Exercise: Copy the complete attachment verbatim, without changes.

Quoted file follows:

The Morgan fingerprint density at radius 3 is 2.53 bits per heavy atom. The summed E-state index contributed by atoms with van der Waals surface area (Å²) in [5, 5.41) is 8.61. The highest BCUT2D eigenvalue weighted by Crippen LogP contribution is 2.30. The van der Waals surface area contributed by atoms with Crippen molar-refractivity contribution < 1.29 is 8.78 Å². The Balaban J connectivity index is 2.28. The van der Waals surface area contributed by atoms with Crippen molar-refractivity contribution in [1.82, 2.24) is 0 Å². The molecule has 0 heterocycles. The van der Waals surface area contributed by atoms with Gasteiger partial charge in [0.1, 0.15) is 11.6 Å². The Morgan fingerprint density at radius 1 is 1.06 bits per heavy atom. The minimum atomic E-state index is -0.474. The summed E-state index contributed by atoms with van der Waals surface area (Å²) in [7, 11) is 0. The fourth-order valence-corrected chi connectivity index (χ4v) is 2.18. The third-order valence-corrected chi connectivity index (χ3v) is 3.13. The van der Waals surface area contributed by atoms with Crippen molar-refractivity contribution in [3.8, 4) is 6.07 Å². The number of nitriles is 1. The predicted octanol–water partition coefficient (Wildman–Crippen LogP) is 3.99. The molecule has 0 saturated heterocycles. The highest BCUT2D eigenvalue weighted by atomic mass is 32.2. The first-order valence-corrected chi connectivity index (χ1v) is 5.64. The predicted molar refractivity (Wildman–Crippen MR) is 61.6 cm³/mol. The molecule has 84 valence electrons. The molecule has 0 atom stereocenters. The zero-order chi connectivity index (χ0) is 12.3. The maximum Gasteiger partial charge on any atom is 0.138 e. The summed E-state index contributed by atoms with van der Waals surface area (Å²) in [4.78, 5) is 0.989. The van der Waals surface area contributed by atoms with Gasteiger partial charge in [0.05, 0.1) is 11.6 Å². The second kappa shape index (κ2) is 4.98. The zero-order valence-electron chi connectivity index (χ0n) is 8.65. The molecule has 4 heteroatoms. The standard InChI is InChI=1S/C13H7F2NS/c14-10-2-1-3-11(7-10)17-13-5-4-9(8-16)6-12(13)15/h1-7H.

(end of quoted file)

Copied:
The Morgan fingerprint density at radius 3 is 2.53 bits per heavy atom. The summed E-state index contributed by atoms with van der Waals surface area (Å²) in [5, 5.41) is 8.61. The highest BCUT2D eigenvalue weighted by Crippen LogP contribution is 2.30. The van der Waals surface area contributed by atoms with Crippen molar-refractivity contribution < 1.29 is 8.78 Å². The Balaban J connectivity index is 2.28. The van der Waals surface area contributed by atoms with Crippen molar-refractivity contribution in [1.82, 2.24) is 0 Å². The molecule has 0 heterocycles. The van der Waals surface area contributed by atoms with Gasteiger partial charge in [0.1, 0.15) is 11.6 Å². The Morgan fingerprint density at radius 1 is 1.06 bits per heavy atom. The minimum atomic E-state index is -0.474. The summed E-state index contributed by atoms with van der Waals surface area (Å²) in [7, 11) is 0. The fourth-order valence-corrected chi connectivity index (χ4v) is 2.18. The third-order valence-corrected chi connectivity index (χ3v) is 3.13. The van der Waals surface area contributed by atoms with Crippen molar-refractivity contribution in [3.8, 4) is 6.07 Å². The number of nitriles is 1. The predicted octanol–water partition coefficient (Wildman–Crippen LogP) is 3.99. The molecule has 0 saturated heterocycles. The highest BCUT2D eigenvalue weighted by atomic mass is 32.2. The first-order valence-corrected chi connectivity index (χ1v) is 5.64. The predicted molar refractivity (Wildman–Crippen MR) is 61.6 cm³/mol. The molecule has 84 valence electrons. The molecule has 0 atom stereocenters. The zero-order chi connectivity index (χ0) is 12.3. The maximum Gasteiger partial charge on any atom is 0.138 e. The summed E-state index contributed by atoms with van der Waals surface area (Å²) in [4.78, 5) is 0.989. The van der Waals surface area contributed by atoms with Gasteiger partial charge in [0.05, 0.1) is 11.6 Å². The second kappa shape index (κ2) is 4.98. The zero-order valence-electron chi connectivity index (χ0n) is 8.65. The molecule has 4 heteroatoms. The standard InChI is InChI=1S/C13H7F2NS/c14-10-2-1-3-11(7-10)17-13-5-4-9(8-16)6-12(13)15/h1-7H.